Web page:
“ Giving advice for newly diagnosed is difficult since I was diagnosed so long ago and as a child. I think that I would try to surround myself with people who love me and be honest about how I’m feeling. I’d call all doctors that are friends and ask for their advice.
Beth Rosenthal is an “endurance mAss Kicker”. This remarkable woman was diagnosed with a “benign” pediatric brain tumor at age 11 and is now a champion for “non-malignant” brain tumor awareness. She created the organization It’s Just Benign , a website for “benign” brain tumor survivors and their loved one’s. As a pediatric “benign” brain tumor survivor she offers a very unique perspective on mAss Kicking. We are happy she took the time out of her busy schedule to answer a few questions for us.
mK: What/ when was your diagnosis? How did you find out about your diagnosis? How old were you?
BR: I was initially diagnosed with a cerebellar astrocytoma. After the 1st operation, the diagnosis was changed to a brain stem glioma. The year was 1985 and I was 11 yrs. old. I had 2 operations and radiation treatment at NYU. My mom and I lived in NY during the 6 weeks of radiation treatment.
I was seeing a speech therapist to correct a lisp and she suggested to my mom that something was wrong with me. My voice became very nasal and my mom would always say “Blow your nose”. My voice sounded high pitched and stuffy. My mom also knew that I wasn’t well because she took me to several doctors before getting diagnosed. I remember being told that I would need surgery. I had no idea what a brain tumor was, but I knew that it was serious. I felt my parent’s anxiety. I was scared.
mK: Do you remember what your symptoms were?
BR: From the time that I was 6 yrs. old I was nauseated. I went to the school nurse daily for several years, but I wasn’t taken seriously. I never threw up however, I became very pale, very weak, I lost a lot of weight, and I hiccuped non-stop. I continued with my jazz and gymnastic lessons, but I looked and felt as if the slightest gust of wind could knock me over.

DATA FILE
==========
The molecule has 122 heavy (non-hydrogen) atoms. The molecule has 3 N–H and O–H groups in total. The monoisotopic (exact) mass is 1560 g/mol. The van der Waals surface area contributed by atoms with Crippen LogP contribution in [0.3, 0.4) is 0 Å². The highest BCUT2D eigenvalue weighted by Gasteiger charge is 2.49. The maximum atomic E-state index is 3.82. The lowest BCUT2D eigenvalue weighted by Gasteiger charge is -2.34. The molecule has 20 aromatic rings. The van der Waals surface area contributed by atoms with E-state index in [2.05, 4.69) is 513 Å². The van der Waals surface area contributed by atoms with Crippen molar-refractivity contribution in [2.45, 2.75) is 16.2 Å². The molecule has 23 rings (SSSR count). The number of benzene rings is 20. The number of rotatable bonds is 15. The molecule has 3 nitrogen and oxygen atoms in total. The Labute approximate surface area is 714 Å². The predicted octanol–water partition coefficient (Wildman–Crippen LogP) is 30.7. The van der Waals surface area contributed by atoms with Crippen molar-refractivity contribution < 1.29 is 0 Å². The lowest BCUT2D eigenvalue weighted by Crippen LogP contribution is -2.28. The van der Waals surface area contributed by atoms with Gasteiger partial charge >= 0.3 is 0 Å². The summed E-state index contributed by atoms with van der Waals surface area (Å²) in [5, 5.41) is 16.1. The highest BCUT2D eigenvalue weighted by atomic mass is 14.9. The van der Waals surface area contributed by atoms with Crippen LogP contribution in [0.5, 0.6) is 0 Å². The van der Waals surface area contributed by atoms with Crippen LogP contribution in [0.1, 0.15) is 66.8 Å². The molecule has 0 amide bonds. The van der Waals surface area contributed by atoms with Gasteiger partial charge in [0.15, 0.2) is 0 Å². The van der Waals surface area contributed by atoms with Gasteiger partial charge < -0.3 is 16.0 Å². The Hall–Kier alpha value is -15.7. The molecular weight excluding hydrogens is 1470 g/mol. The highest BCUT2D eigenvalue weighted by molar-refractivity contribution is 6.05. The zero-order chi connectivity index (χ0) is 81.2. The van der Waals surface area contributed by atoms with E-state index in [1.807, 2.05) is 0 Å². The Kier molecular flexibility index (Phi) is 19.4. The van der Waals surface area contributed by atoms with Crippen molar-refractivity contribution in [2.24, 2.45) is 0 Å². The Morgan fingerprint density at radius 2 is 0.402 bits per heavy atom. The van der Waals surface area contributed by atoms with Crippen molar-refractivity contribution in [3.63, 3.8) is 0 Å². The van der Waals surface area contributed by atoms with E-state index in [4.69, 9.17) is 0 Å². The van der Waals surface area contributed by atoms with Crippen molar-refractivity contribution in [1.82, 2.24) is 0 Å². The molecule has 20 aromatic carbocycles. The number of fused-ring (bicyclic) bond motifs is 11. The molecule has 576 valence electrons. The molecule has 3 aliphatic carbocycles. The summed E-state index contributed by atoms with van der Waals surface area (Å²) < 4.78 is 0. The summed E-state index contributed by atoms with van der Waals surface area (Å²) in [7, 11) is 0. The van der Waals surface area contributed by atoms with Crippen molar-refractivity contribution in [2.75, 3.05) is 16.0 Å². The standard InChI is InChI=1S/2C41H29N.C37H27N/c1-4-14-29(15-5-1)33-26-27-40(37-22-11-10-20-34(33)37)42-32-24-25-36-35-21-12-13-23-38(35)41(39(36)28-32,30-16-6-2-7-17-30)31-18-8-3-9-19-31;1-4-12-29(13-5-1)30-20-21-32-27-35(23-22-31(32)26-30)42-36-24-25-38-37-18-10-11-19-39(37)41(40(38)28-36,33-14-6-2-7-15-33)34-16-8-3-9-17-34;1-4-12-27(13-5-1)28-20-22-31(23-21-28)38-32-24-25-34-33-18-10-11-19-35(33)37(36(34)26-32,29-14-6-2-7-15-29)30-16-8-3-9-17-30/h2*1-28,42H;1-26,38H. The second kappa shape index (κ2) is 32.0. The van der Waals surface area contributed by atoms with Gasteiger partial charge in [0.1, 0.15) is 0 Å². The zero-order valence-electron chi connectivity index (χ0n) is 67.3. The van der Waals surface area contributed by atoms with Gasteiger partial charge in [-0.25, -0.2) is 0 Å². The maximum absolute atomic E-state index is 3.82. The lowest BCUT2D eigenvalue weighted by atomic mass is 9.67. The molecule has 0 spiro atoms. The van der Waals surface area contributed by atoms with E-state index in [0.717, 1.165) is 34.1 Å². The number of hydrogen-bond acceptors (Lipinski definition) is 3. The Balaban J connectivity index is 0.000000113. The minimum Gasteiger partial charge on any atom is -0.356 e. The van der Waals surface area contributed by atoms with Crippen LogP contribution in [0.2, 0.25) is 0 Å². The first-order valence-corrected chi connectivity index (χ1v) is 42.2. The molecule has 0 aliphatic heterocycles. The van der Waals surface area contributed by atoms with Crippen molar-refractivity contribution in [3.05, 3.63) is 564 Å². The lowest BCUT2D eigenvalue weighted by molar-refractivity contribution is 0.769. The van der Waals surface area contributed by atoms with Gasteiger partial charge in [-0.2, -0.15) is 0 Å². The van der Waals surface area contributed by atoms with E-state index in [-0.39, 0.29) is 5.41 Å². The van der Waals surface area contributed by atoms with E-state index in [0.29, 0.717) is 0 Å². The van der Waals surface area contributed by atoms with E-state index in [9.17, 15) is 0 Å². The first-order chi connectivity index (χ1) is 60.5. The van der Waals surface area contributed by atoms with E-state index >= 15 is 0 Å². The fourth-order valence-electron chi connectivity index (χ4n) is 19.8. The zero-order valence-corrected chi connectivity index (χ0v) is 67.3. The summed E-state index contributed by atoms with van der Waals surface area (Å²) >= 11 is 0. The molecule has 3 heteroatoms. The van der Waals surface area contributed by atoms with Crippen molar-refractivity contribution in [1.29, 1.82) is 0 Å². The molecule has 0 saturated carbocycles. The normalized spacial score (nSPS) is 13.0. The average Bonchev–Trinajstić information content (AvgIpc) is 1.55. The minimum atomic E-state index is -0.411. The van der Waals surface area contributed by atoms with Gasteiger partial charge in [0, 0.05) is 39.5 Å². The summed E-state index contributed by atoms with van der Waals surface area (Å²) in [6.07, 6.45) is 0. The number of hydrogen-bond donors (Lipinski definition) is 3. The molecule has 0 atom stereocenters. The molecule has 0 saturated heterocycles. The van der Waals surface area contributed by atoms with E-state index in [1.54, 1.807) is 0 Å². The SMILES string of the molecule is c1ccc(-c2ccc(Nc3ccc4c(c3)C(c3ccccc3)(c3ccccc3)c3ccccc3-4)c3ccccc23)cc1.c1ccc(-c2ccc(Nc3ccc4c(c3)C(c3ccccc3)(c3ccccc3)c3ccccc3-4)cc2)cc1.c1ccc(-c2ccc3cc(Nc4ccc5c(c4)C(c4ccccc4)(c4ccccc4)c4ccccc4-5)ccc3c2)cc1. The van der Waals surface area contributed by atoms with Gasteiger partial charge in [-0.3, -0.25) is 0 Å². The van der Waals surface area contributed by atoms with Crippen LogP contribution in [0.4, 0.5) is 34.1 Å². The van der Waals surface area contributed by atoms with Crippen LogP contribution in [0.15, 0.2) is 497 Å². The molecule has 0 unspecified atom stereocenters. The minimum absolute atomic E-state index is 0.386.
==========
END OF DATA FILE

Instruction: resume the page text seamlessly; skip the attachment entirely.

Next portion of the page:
mK: We saw your video , so besides meeting Regis and Cathy Lee, did you ever get to meet Ricky Schroder or Kirk Cameron? Just curious…
BR: My dad got me involved with Make-A-Wish. First, before my surgery, Ricky Shroder called me. That was a very exciting day for me. Then after my two operations and radiation treatment, my dad and I flew to Beverly Hills for 10 days. We saw four taping of television shows and had a very nice vacation. I’ve met the cast of Silver Spoons, met Tony Danza (Who’s the boss?), and saw the taping of that show. I’ve met Bruce Springsteen, etc. and numerous other celebrities. It’s all very bittersweet because I’ve met them because I was so sick.
mK: Never thought of it that way. What celebrity would you want to meet now?
BR: The celebrity that I’d want to meet is Drew Barrymore. Although she never struggled with our issues, she’s had her share of hardships from the time she was little. I believe that she beat alcoholism at a very young age, didn’t have parents to rely on, etc. She’s doing so well for herself and she seems like such a real person. I also love “Never Been Kissed”.
mK: OK, lets be serious again… Why did you start “It’s Just Benign”(IJB)?
BR: I started IJB because I felt like no one really understood how my brain tumor/my treatments affected me. There were no support groups then and the internet wasn’t used then either. I felt alone and very different than everyone. Some people couldn’t understand that my effects were permanent and because I looked “normal” others assumed that I could do everything they did. Eventually I became so angry because another brain tumor support group that I was a member of wouldn’t discuss some of the differences between benign and malignant tumors and how they affect survivors. It really was my responsibility to bring it up, but I couldn’t at the time. I also could not find any sites online that was only geared towards benign brain tumors. So IJB started out of anger and my necessity for a site for just benign survivors. I do believe that this is the first site ONLY designed for benign brain tumors.
mK: Yeah, there is definitely a need for “benign” brain tumor awareness. The quality of life after treatments for patients with “benign” brain tumors is significantly altered! They need to be taken more seriously. We appreciate what you are doing! Who is your hero/heroes/ who do you look up to?